FEW living writers excite as much opinion as Martin Amis. The English novelist, who turned 61 in August, has been the source of much attention since bursting onto the literary scene with his debut novel, The Rachel Papers, almost 40 years ago.
He is a rich topic for biography; indeed, he launched a preemptive strike in 2000 with his masterful memoir, Experience.
Richard Bradford, who has chronicled the lives of several other giants of 20th century British literature, including Philip Larkin and Kingsley, Martin Amis’s father, has fleshed out the story. His account is based on several interviews with Amis they’ve known each other for a dozen years) as well as with family and cohorts. Bradford’s biography is contentious and only emerged after a couple of delayed publication dates.
Amis’s upbringing was unconventional or, in his own words, “boho”. His mother was only 18 when she became pregnant with his older brother by a year. She used to allow her kids to ride on the roof rack of their car. Kingsley Amis, exuberant and unpredictable, once took the three female guests at a dinner party in Swansea out to his garden to have sex with them. Their marriage, unsurprisingly, came unstuck when Martin was 13. His mother tried to commit suicide shortly after.
He stuttered his way through school, managing to get into Oxford after a cramming year. His trans-formation from idle, shiftless teen to dazzling novelist and fearsome literary critic in the space of four or five years was remarkable. He was incredibly driven, a focus which he has retained. His working day starts at 9am at the latest and continues through until early evening, only rarely stopping for a lunch break, or an occasional afternoon of tennis, one of his obsessions.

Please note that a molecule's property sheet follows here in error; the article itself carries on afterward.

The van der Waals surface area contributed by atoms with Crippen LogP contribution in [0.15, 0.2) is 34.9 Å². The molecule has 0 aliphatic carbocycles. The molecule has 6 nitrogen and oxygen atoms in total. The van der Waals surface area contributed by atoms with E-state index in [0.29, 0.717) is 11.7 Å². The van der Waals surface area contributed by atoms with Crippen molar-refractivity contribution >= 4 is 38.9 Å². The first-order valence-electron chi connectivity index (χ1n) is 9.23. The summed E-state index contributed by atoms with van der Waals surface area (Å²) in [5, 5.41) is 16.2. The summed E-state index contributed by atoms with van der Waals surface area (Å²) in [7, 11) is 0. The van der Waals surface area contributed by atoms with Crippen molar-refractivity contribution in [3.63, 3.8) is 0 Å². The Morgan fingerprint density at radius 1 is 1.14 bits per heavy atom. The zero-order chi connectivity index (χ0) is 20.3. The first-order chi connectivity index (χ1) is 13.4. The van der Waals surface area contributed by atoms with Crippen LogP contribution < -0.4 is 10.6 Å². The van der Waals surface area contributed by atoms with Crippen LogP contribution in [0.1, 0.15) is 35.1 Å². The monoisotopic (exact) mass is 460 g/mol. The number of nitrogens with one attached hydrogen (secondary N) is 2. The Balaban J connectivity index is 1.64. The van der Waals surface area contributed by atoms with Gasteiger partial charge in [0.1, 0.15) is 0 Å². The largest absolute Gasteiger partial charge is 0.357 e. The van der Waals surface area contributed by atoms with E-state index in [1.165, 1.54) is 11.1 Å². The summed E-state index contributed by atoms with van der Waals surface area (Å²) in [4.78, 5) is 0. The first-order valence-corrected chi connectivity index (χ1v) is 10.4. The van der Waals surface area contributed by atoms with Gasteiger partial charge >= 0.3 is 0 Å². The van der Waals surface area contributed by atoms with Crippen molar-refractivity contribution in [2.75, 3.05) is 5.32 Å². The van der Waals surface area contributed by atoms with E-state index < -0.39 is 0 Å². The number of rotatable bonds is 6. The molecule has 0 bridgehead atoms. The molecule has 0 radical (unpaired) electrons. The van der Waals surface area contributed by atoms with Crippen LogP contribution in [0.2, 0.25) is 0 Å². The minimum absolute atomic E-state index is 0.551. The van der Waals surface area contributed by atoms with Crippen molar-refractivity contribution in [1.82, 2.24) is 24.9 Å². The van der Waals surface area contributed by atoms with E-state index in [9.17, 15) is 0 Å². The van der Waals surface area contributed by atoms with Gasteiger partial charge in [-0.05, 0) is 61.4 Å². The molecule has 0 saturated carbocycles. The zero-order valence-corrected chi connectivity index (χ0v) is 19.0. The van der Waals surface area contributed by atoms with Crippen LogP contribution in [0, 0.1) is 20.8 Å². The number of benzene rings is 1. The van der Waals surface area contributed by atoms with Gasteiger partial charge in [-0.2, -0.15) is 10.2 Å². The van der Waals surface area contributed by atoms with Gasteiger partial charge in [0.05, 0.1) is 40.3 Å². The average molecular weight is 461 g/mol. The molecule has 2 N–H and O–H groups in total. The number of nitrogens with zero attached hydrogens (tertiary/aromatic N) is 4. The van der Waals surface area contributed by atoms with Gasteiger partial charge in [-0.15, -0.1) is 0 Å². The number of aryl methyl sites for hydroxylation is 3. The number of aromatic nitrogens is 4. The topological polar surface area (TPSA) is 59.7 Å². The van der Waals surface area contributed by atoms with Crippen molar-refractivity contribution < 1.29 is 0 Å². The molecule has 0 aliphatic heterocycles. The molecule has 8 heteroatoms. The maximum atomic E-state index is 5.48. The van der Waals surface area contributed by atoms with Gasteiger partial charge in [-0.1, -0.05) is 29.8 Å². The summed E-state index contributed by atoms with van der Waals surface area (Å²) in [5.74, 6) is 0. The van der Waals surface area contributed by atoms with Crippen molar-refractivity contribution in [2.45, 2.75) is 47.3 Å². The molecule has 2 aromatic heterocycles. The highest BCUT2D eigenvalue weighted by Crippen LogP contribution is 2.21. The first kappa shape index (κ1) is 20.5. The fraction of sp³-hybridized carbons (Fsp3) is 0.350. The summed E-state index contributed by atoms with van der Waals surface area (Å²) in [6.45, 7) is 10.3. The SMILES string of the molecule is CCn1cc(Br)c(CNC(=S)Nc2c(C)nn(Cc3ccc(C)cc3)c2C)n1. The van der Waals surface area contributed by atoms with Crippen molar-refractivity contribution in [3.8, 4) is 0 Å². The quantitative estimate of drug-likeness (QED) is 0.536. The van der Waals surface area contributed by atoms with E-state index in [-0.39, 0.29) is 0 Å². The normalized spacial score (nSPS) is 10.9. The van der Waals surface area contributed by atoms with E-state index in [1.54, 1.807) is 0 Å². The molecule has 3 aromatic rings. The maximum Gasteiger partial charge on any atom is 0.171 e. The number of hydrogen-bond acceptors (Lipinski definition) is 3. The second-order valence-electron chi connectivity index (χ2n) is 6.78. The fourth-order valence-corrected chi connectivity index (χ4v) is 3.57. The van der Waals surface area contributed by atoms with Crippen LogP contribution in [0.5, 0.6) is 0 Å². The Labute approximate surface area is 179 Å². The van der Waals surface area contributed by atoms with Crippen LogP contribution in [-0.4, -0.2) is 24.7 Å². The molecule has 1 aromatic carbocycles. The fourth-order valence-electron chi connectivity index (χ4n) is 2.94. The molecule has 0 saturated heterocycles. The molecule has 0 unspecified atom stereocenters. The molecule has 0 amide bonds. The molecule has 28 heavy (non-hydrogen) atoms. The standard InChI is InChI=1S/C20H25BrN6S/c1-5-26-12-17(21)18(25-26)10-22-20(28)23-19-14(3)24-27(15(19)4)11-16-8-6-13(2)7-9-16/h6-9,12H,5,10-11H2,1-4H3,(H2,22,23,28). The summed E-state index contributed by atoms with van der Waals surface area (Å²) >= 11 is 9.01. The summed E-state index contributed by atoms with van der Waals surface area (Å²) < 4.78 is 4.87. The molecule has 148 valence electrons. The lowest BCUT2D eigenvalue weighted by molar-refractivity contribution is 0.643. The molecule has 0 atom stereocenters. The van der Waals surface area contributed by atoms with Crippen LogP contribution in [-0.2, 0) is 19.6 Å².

His love of women was another passion. (He is on his second marriage, with two daughters to add to three children from previous relationships.) Several of his friends deny he was a sexual predator; rather that he beguiled. “It involved no industry on his part,” testifies Clive James.
Of all the contributors, the memories and assessments of Christopher Hitchens, best man at his second wedding, are the most luminous. Martin left his long-time literary agent, Pat Kavanagh, in the mid-1990s. It prompted a stinging letter from his old friend Julian Barnes, the agent’s husband and recent winner of the Man Booker Prize.
According to Hitchens, “it was beautifully, evilly crafted, especially the last comment on Martin’s [recently ended first] marriage. He didn’t of course compare this explicitly with Martin’s decision to leave Pat but he didn’t need to… Julian’s response was made up of pure malice. I’d never seen a letter like that. Martin eventually got back with him, to an extent. But I have not.”
Amis is intense, thoughtful, full of charm and has kept a broad base of friends. Since the 1980s, one of his companions has been Chris Mitas, a former judo champion, who wheels and deals in property and restaurants, and has never been that impressed by his friend’s literary efforts. “Martin,” he once asked, “have you ever tried to read one of your books?”